EAFFI 2024 | Snow Leopard Marks A Worthy Farewell From Tibet’s Premier Filmmaker

Snow Leopard, the final film completed by Tibetan director Pema Tseden, is a drama of inaction.

A first-class protected animal in China, snow leopards can be neither killed nor captured. When one is trapped in a pen after killing nine rams, disparate interests converge on a small farm on the Tibetan plateau. The farmer, Jinpa, will kill the animal unless he receives what he believes is his due compensation. While he recognises the traditional interrelation between his people and the leopard, the value of the stock lost overrules his respect. His father, Aku, wants to let the animal go. Snow leopards, legend has it, are mountain spirits. This initial disagreement is generational, articulated as a dispute between simple accounting and local superstition. That a regional television crew is drawn to the farm should be no surprise, given the human-interest potential of the scenario. Any simple dichotomy is complicated as additional parties arrive. Tseden pits economics against ecology and the regional against the central, all cast against a spiritual call.

The television crew suggests that the situation can be rendered into a spectacle for public consumption. Their presence organises our attention, directing us as spectators towards the snow leopard. They are introduced on a drive that may as well be to a holiday, their gregarious nature easing them into our confidence. That they are regional means they speak Tibetan, though they switch easily into Mandarin for recording. I found myself wanting a more discerning ear, to better pick out the shifts in language. One of the key conflicts in the drama is between the individual (the local) and the state (the central). The individual is immediately present, embedded in tradition and the always growing struggle to subsist. Against this, and cast against the sparsely populated region, the state remains abstract. Distance collapses and the protected status of the animal is rendered personal to Jinpa. Moreover, in a punchline that works everywhere, the anticipated state representatives arrive a day late. Official channels enforce passivity. When the snow leopard loses its novelty, the animal slips into the background of its own story.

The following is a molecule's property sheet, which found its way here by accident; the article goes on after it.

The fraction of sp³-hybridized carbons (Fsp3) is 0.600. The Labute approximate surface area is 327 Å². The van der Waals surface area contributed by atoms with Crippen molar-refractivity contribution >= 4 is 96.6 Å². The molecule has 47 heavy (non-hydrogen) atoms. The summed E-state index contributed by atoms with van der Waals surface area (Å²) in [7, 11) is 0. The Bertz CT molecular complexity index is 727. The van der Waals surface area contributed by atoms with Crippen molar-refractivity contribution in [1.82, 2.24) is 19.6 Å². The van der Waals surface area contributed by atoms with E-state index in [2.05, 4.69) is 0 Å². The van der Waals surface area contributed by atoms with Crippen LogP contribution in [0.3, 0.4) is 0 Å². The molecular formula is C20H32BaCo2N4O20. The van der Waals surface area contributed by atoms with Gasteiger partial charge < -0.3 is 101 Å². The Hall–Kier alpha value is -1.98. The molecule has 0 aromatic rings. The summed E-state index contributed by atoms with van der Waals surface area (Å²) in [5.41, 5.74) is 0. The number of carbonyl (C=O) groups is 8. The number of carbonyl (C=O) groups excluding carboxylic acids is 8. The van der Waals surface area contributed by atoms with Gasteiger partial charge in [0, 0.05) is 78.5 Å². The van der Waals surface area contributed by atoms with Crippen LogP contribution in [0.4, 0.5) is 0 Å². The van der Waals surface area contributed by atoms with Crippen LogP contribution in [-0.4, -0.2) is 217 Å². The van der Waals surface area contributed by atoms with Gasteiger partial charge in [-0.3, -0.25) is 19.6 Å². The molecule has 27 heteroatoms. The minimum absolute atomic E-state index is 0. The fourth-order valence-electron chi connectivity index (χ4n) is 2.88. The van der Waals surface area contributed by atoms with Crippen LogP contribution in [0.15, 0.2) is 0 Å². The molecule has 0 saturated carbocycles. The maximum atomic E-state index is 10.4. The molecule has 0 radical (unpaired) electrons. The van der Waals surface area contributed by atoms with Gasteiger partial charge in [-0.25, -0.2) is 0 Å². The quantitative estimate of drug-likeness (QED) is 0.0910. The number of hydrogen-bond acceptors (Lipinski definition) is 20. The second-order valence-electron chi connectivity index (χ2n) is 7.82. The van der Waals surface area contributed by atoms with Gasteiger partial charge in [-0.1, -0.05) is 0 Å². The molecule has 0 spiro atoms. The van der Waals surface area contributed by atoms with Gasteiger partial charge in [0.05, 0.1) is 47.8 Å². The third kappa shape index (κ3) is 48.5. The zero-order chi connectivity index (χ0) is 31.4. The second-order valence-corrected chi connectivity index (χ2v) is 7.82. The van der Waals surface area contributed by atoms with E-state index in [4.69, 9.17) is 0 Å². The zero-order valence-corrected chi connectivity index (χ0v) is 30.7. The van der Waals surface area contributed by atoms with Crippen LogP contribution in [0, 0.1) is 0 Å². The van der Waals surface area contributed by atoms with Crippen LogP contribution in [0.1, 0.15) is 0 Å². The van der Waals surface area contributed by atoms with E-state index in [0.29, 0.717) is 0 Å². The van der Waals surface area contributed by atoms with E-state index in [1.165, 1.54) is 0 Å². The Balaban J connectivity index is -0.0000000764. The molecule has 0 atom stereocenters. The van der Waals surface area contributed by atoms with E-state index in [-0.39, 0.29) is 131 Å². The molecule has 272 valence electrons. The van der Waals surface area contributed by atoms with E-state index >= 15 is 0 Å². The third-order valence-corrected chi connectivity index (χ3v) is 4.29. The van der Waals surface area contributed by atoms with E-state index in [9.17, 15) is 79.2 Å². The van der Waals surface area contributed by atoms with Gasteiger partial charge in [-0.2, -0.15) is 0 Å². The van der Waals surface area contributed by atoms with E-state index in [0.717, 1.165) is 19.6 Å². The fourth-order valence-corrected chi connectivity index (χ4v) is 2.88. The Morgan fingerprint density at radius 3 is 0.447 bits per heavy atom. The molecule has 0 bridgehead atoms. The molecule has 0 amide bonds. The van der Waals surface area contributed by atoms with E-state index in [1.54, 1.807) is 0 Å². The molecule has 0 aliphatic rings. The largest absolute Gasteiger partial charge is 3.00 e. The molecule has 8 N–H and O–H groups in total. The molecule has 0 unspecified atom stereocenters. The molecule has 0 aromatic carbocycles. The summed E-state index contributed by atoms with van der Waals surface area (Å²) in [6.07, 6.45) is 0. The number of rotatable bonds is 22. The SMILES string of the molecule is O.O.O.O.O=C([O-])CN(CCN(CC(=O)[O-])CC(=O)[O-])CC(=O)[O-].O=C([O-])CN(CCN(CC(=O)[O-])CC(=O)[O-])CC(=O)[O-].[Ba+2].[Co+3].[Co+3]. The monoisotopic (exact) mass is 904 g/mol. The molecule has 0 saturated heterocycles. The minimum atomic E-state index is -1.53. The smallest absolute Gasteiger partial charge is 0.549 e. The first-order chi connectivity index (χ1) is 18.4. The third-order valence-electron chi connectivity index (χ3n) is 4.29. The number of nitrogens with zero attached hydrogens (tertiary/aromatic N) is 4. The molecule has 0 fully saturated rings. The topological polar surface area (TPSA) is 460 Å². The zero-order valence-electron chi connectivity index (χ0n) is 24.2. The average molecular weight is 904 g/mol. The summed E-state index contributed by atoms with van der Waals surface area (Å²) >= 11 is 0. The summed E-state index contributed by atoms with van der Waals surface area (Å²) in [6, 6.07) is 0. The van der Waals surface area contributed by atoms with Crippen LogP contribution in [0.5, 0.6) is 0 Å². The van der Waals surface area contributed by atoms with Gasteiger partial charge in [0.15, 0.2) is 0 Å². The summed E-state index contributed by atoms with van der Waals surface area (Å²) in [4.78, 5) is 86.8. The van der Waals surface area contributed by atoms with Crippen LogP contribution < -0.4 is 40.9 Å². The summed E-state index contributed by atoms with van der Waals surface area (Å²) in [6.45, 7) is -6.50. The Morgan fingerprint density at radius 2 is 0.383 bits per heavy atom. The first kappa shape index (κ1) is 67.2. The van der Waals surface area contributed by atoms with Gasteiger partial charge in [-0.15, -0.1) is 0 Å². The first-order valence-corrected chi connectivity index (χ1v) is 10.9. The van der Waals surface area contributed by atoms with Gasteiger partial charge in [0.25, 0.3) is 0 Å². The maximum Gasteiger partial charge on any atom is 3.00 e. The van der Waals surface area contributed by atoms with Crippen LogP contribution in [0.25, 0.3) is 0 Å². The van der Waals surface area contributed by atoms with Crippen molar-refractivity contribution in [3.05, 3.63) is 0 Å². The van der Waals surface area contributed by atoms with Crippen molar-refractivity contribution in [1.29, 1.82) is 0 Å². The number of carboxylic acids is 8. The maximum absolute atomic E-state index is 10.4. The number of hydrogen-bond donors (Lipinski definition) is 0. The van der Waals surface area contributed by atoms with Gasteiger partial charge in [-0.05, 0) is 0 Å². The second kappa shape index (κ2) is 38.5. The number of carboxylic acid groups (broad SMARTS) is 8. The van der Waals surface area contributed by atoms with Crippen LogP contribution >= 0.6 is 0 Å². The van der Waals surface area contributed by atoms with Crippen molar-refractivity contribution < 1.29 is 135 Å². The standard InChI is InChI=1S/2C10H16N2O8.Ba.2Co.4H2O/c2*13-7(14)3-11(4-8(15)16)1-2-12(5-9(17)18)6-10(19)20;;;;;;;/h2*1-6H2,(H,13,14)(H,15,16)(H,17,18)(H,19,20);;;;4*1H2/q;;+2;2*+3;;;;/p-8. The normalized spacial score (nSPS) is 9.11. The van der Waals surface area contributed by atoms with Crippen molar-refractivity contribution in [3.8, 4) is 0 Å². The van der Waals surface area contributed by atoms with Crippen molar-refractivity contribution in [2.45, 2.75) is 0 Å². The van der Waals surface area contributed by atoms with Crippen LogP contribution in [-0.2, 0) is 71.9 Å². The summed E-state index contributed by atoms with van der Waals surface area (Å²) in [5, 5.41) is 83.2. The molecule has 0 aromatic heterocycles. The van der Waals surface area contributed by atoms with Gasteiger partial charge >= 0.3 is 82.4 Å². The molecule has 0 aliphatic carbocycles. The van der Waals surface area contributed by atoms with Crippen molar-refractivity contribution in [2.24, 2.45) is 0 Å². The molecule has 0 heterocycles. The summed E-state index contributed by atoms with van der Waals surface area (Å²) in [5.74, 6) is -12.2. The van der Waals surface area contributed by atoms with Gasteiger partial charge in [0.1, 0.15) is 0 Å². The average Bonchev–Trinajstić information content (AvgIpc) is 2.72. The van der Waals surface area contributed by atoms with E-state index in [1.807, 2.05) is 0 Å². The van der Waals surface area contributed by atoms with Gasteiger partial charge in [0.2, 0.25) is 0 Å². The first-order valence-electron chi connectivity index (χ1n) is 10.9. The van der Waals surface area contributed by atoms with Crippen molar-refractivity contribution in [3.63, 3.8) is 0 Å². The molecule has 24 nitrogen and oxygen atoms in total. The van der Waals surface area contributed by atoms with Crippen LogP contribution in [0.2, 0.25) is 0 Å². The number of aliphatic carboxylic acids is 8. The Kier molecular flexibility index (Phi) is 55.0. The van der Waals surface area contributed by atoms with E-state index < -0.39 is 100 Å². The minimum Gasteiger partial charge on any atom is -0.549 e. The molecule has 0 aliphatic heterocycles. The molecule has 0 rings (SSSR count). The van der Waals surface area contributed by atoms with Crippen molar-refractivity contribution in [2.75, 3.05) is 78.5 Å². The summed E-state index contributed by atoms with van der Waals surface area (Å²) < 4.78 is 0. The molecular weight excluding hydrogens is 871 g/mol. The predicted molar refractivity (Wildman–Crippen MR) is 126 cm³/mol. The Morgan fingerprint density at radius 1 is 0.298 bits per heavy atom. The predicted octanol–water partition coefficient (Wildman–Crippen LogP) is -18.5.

Left simply as a generational dispute, or as one between the centre and the periphery, Snow Leopard would have little to recommend it. Tseden, however, offers a more interesting line of thinking in the figure of the Snow Leopard Monk. The monk earned his appellation after an image he took of a snow leopard caught the public eye. In his dark red robes, camera slung across his shoulder, Snow Leopard Monk suggests a meeting of the spiritual and the material. His superiors express a fear that his photographic pursuits will interfere with his duties, introducing a tension into the simple valorisation of the photographic. As spirit is not reducible to image, neither is the image sufficient to the materiality of the subject. A more direct encounter is demanded; one neither captured through a long lens nor from the end of a weapon. The monk is alone in his willingness to meet the snow leopard as itself a fellow being. What follows is an exquisite sequence from the perspective of the animal.


It is through the monk that we gain access to this moment of imaginative projection. I hesitate to call it empathy, as we only experience the snow leopard in relation to our own (human) interests. We understand the leopard insofar as we understand both what the leopard is doing to our things and what we do to it in turn. Nature is more than our experience of it. Spirit is other than image.

Snow Leopard risks, however, a surfeit of beauty. The setting itself is stunning. Tseden and Matthias Delvaux, his director of photography, avoid fetishising the natural environment, though, as attention drifts away from the leopard, the camera slips into panorama. This is the limit of the so-called immersive quality associated with the visual language employed. The more memorable sequences feature close-ups, not least facilitated by the camera crew, with whom characters can directly address an audience. While this allows the imaginative projection into the leopard attained by Snow Leopard Monk, the technique is less able to situate characters within a place.

Admittedly, a more critical, distanced camera would have resulted in a self-consciously ‘art house style.’ Tseden’s and Delvaux’s signatures would be lost, the leopard another object in space, and interest in the film scarce. This leaves us with the tension between an immersive camera and a drama of inaction, between a method demanding movement and a scenario limiting it. The strands gathered around the leopard are not always compelling, but Snow Leopard is a worthy farewell.

Snow Leopard will screen at Dublin’s Irish Film Institute (IFI) Saturday, March 9th, as part of the East Asia Film Festival Ireland (www.eaffi.ie)

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